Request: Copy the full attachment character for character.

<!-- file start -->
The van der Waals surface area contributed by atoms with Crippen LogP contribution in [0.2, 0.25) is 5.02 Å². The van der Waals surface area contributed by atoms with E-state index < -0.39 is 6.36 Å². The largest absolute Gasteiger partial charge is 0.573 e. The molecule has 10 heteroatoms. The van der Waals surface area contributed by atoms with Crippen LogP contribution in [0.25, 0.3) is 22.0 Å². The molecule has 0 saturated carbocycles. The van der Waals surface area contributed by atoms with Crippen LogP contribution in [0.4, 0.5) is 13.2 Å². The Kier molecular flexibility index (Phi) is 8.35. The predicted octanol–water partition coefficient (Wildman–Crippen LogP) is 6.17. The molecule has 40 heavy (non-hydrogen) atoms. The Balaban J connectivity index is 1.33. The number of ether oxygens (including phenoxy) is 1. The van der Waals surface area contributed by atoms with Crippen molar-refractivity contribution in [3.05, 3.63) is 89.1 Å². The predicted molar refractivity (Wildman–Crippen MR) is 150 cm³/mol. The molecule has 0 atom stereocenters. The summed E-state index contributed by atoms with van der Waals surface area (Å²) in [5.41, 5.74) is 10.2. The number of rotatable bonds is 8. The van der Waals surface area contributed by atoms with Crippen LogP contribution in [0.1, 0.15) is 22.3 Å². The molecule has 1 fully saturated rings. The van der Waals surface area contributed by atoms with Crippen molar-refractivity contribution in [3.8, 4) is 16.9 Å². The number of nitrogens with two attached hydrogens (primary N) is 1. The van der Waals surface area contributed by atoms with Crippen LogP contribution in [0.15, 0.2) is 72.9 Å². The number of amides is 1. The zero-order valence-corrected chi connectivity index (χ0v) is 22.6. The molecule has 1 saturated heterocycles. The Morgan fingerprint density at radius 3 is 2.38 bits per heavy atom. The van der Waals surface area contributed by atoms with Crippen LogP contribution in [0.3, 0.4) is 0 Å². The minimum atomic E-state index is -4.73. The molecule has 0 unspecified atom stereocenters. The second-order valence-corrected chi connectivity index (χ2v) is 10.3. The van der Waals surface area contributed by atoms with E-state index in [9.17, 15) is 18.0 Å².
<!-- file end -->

The van der Waals surface area contributed by atoms with Crippen LogP contribution in [0.2, 0.25) is 5.02 Å². The van der Waals surface area contributed by atoms with E-state index < -0.39 is 6.36 Å². The largest absolute Gasteiger partial charge is 0.573 e. The molecule has 10 heteroatoms. The van der Waals surface area contributed by atoms with Crippen LogP contribution in [0.25, 0.3) is 22.0 Å². The molecule has 0 saturated carbocycles. The van der Waals surface area contributed by atoms with Crippen LogP contribution in [0.4, 0.5) is 13.2 Å². The Kier molecular flexibility index (Phi) is 8.35. The predicted octanol–water partition coefficient (Wildman–Crippen LogP) is 6.17. The molecule has 40 heavy (non-hydrogen) atoms. The Balaban J connectivity index is 1.33. The number of ether oxygens (including phenoxy) is 1. The van der Waals surface area contributed by atoms with Crippen molar-refractivity contribution in [3.05, 3.63) is 89.1 Å². The predicted molar refractivity (Wildman–Crippen MR) is 150 cm³/mol. The molecule has 0 atom stereocenters. The summed E-state index contributed by atoms with van der Waals surface area (Å²) in [5.41, 5.74) is 10.2. The number of rotatable bonds is 8. The van der Waals surface area contributed by atoms with Crippen LogP contribution in [0.1, 0.15) is 22.3 Å². The molecule has 1 fully saturated rings. The van der Waals surface area contributed by atoms with Crippen molar-refractivity contribution in [3.8, 4) is 16.9 Å². The number of nitrogens with two attached hydrogens (primary N) is 1. The van der Waals surface area contributed by atoms with Crippen LogP contribution in [0.15, 0.2) is 72.9 Å². The number of amides is 1. The zero-order valence-corrected chi connectivity index (χ0v) is 22.6. The molecule has 1 saturated heterocycles. The Morgan fingerprint density at radius 3 is 2.38 bits per heavy atom. The van der Waals surface area contributed by atoms with Crippen LogP contribution in [0.3, 0.4) is 0 Å². The minimum atomic E-state index is -4.73. The molecule has 0 unspecified atom stereocenters. The second-order valence-corrected chi connectivity index (χ2v) is 10.3. The van der Waals surface area contributed by atoms with E-state index in [9.17, 15) is 18.0 Å².